Introduction: DIY IoT Devices Using LED Strings
(Disclaimer: I'm not a native english speaker.)
A while ago, my wife bought some LED string lights to light up the garden at night. They created a very nice atmosphere. They were put around the trees, but guess what, what should happen happened, we cut the strings while cutting the trees...
What I want to show you today is how to salvage broken stuff like those LED strings and create interesting connected devices that you can control with your smartphone.
You will learn how to use a microcontroller and a transistor to drive LEDs, how to connect your device to Internet, and how to control the device from your smartphone. I just assume that you have some basic electronics knowledge like how to apply the Ohm's Law. If you ever programmed an Arduino before it is even better.
Let's start with the devices I want to build. The good thing about cut strings is that there are at least two pieces. Thus I can build at least two devices. I will start with a connected lamp that I'll put on a table and then a connected LED string that I will use to light my new bedroom. All I want is a way to switch the lights ON and OFF using my smartphone.
But first things first, we need to see how things worked to reuse the lights.
Step 1: Reverse Engineering
We have two LED strings but we don't know the voltage drop across the strings pins and the current they require. Sadly, I don't have a datasheet to get those values.
In those cases, we will need to figure out everything by ourselves. Let's take apart the enclosure.
After removing some screws with a screwdriver, we can see a very simple circuit. The interesting part is around the LED string pins, we see a voltage regulator (3 pins component), a resistor (the black box with 100 on it), and the LED string pins. Looking a little bit closer (circuit design), we see that the regulator output is connected to the LED string which is in turn connected to the ground through a 10 ohm resistor (100 means 10x10e0). Let's put some batteries and measure the voltage drop across the string pins and between the regulator output and the ground.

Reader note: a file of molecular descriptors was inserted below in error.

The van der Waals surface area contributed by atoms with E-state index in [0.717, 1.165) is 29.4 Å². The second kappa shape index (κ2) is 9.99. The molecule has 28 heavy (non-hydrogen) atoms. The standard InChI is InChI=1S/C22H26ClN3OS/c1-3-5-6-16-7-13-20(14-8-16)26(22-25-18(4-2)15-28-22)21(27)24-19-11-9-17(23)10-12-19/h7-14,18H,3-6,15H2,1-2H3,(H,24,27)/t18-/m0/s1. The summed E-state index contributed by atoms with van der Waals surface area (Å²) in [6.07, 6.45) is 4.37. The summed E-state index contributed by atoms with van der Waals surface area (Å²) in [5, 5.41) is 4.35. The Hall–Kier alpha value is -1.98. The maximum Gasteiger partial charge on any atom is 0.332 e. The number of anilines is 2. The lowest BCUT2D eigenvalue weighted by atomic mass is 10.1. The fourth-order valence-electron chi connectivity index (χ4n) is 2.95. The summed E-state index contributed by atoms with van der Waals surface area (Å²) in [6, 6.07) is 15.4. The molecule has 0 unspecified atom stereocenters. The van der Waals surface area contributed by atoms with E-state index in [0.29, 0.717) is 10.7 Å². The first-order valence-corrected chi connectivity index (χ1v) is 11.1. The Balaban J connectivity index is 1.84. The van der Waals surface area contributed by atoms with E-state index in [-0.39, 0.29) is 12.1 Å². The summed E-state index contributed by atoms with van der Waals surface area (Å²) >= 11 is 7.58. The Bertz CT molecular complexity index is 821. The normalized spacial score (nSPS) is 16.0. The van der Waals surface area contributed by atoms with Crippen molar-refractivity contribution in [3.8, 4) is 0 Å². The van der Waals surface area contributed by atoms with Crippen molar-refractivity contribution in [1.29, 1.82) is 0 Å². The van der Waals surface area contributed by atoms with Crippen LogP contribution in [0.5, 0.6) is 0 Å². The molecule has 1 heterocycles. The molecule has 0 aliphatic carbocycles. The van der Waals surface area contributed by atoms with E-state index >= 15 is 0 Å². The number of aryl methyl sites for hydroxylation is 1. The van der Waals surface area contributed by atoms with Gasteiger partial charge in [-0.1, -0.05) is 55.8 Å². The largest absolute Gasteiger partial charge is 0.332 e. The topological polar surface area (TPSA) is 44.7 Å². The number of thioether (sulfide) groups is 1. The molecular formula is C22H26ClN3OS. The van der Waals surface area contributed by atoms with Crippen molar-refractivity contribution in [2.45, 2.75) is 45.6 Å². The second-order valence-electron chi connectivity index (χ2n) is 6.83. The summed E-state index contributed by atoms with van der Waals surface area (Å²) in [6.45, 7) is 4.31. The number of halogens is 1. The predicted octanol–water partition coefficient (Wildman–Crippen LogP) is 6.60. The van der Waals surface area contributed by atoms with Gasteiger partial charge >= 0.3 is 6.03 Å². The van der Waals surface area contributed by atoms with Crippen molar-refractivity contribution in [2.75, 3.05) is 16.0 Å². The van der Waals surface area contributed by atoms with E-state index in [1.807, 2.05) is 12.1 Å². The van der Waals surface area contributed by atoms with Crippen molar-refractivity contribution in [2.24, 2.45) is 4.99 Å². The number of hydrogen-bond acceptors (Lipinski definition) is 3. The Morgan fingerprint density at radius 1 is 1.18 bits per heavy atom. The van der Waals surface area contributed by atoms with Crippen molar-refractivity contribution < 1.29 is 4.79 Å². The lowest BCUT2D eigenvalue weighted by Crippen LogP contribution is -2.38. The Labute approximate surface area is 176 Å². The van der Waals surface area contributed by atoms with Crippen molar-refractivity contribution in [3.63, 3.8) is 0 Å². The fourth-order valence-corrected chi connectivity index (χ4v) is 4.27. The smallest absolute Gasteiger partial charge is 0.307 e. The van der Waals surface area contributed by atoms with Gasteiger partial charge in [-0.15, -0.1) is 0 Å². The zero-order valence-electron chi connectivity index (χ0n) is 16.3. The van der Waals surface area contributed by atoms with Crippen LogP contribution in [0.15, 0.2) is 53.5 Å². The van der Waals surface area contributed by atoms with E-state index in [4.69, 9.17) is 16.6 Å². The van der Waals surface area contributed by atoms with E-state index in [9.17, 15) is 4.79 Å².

Using a multimeter, we can measure a voltage drop of around 3V across the string pins (at shown in the pictures). We also measure 4.5V between the regulator output and the ground. We thus deduce that there is a voltage drop of 1.5V across the 10 ohm resistor; we can actually measure it too. Using Ohm's Law (U = RI), we know that the current through the branch is 1.5V / 10 ohm = 0.150A or 150mA. Again we can measure the current but we would need to put the multimeter in series with the string which is not easy to do.
We now know how to drive the LED strings. Let's build our device.
Step 2: Materials & Tools
Here is what you will need to build the devices:
- some screwdrivers to teardown stuff, I like that kind of kit
- some LED string lights, if you want to reproduce the devices
- an ESP8266, it will be the brain of our device
- a breadboard and some wires, we will use them to build the prototype
If you want to create a permanent circuit, you will need some tools and some protoboards:
- you can buy a soldering kit quite cheaply to get started, you will find a multi-meter that can be used to reverse engineer your own stuff, just beware to not manipulate devices connected to the main or even devices using more than 30V DC
- a cutter is very useful to cut wires and component leads
- some solid wire
It may seems a lot to get started but you will build some stock for any other project you might have. If you don't mind waiting, you can order everything on Aliexpress at a much lower cost. As an alternative, if you don't want to buy those tools, you can also go to the closest hackerspace.
Finally, you will need a few hours to build everything (less if you just follow this tutorial).